If your ratio is too high, then you will not be able to qualify. If your ratio is low, that is a good thing and means that you can afford a mortgage payment, real estate taxes, and homeowners insurance.

The standard debt to income ratio should be around 36% to as high as 43%. The Consumer Financial Protection Bureau says that 43% is generally the highest debt-to-income ratio a consumer can have while still being eligible for a Qualified Mortgage.

If you find that you have too many debts and your debt to income ratio is too high to qualify for a mortgage, then it may be a good idea to pay off some of these debts in order to bring your ratios down to an acceptable level. Consolidating some of your debt may also help your debt to income ratios.

Your goal should be to have the lowest debt ratio possible because this means that you will have more money and less debt which is always a good thing.

5. Do Not Open and Close Accounts and Do Not Max Out Credit Cards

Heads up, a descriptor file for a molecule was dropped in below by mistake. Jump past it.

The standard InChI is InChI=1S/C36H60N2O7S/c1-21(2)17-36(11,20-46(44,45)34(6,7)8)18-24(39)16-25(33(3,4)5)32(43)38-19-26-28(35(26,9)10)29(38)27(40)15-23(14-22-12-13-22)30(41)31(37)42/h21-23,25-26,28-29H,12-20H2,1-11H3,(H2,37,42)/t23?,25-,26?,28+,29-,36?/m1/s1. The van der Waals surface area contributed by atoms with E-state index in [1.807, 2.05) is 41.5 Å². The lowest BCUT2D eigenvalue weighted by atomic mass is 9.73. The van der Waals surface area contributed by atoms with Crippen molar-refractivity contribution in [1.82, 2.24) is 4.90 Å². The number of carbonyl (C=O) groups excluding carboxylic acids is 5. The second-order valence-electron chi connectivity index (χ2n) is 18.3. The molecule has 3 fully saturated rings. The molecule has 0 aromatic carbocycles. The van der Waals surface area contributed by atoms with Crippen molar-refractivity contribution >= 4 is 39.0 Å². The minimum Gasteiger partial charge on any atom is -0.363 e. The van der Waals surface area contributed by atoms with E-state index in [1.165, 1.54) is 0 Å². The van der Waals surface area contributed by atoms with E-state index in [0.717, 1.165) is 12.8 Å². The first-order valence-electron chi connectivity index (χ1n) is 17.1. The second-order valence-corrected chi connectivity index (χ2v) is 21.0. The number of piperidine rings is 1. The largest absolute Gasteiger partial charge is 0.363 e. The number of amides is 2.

When you are trying to improve your credit score prior to applying for a mortgage, it is not a good idea to open any new credit accounts and close accounts because it can negatively affect your credit score.

For example, some first-time homebuyers make the huge mistake of buying tens of thousands of dollars on furniture, kitchenware and other household amenities on credit before the mortgage is approved. This may cause your debt to income ratios to rise to unacceptable levels and your credit scores may drop so that you can no longer qualify for a mortgage.

Maxing out just one credit card can cause your FICO score to drop by as much as 45 points and disqualify you from getting a home loan.

One Last Tip

Your lender will pull your credit at any time up to the closing of your mortgage to see if you have applied for any new credit and/or if your scores have changed. It is crucial that once you began the application process, that you do everything in your power to keep your credit the same and to not apply for new credit and/or close any accounts.

Any changes can potentially alter your loan terms and/or disqualify you altogether. If you have things you want to buy on credit or accounts you would like to close, just wait until after you close your loan.

Erik Sandstrom
LoanSafe's Mortgage Expert
I'm a Senior Loan Officer and LoanSafe mortgage expert. If you need a live rate quote, or need help getting a new mortgage, please call me direct anytime at 619-379-8999.